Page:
The fourth meeting of “Afro-Descendants in the Americas and the Caribbean,” which was attended by over 600 delegates from Latin America, the Caribbean, Africa, and the U.S., finished on Wednesday with the Declaration of Caracas, a document outlining the projects to be developed by the countries represented by participants.
Some of the international delegates included former Colombian Senator Piedad Córdoba; former President of Ghana, Jerry Rawlings; Mali’s former Minister of Culture and Tourism, Aminata Traore; South Africa’s Ambassador to Venezuela, Bheki Gila; Nigeria’s Ambassador to the Africa-South America Cooperative Forum (ASACOF), Christy Mbonu; and Brazil’s Ambassador to Venezuela, José Antonio Marcondes.
The U.S. delegation was made up of James Early, the Smithsonian Institution’s Director of Cultural Heritage Policy of the Center for Folklife and Cultural Heritage; Samuel E. Lathem, President of the Delaware State AFL-CIO; Ajamu Baraka, Executive Director of the U.S. Human Rights Network; Joia Nuri, Chief of Staff for TransAfrica Forum; August Nimtz, representative of the U.S. Socialist Workers Party; and representatives of the Uhuru Movement and All African Peoples Revolutionary Party, among others.
During the meeting, which kicked off June 19 in Caracas, several proposals were discussed, including the need to consider racism as a crime against humanity and a strengthened humanitarian fund for Haiti, which was proposed by Venezuela to contribute to the reconstruction of the Caribbean nation that was struck by an earthquake on January 12, 2010.
Additionally, speakers at the event proposed the creation of a fund for the Bolivarian Alliance for the Peoples of Our Americas (ALBA) to fight poverty within Afro-descendants communities, which are represented in 80 percent of the member-nations of the regional bloc.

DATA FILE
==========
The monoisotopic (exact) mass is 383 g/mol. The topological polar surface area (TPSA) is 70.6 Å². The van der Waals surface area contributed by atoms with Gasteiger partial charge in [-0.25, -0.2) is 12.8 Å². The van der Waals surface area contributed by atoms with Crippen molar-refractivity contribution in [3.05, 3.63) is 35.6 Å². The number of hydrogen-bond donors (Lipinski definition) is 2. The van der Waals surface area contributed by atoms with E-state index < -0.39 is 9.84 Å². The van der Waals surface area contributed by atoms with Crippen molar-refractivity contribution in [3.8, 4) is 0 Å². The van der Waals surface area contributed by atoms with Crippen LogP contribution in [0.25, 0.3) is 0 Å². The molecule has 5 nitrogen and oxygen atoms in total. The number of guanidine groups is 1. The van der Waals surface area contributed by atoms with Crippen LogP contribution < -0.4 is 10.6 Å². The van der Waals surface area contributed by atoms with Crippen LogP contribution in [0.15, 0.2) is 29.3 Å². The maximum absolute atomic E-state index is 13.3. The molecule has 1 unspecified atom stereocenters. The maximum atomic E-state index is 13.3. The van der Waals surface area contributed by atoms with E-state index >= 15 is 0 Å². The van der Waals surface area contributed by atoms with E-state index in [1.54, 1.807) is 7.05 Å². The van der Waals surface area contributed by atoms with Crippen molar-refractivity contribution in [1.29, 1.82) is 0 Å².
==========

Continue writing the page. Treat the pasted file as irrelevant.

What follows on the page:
Aristóbulo Istúriz, First Vice-President of Venezuela’s National Assembly and one of the promoters of the event, stated that the Declaration of Caracas will be presented at the founding summit of the Community of Latin American and Caribbean Countries (CELAC), a new regional organization that will be created in Caracas on July 5.
“In this document we propose the need to recognize the African and Afro-descendant contributions to the nationality of our countries and, consequently, include in the CELAC’s founding documents the social debt we owe the continent’s Afro-descendant and indigenous peoples,” said Istúriz.
AVN / Press Office – Venezuelan Embassy to the U.S. / June 22, 2011
Read our Fact Sheet about Afro-Venezuelans and the fight against racism in Venezuela.
Read other news about activities at the Venezuelan Embassy to the U.S. to celebrate the month of Afro-Descendants.
Venezuela Honors Afro-Descendants in Latin America and the Caribbean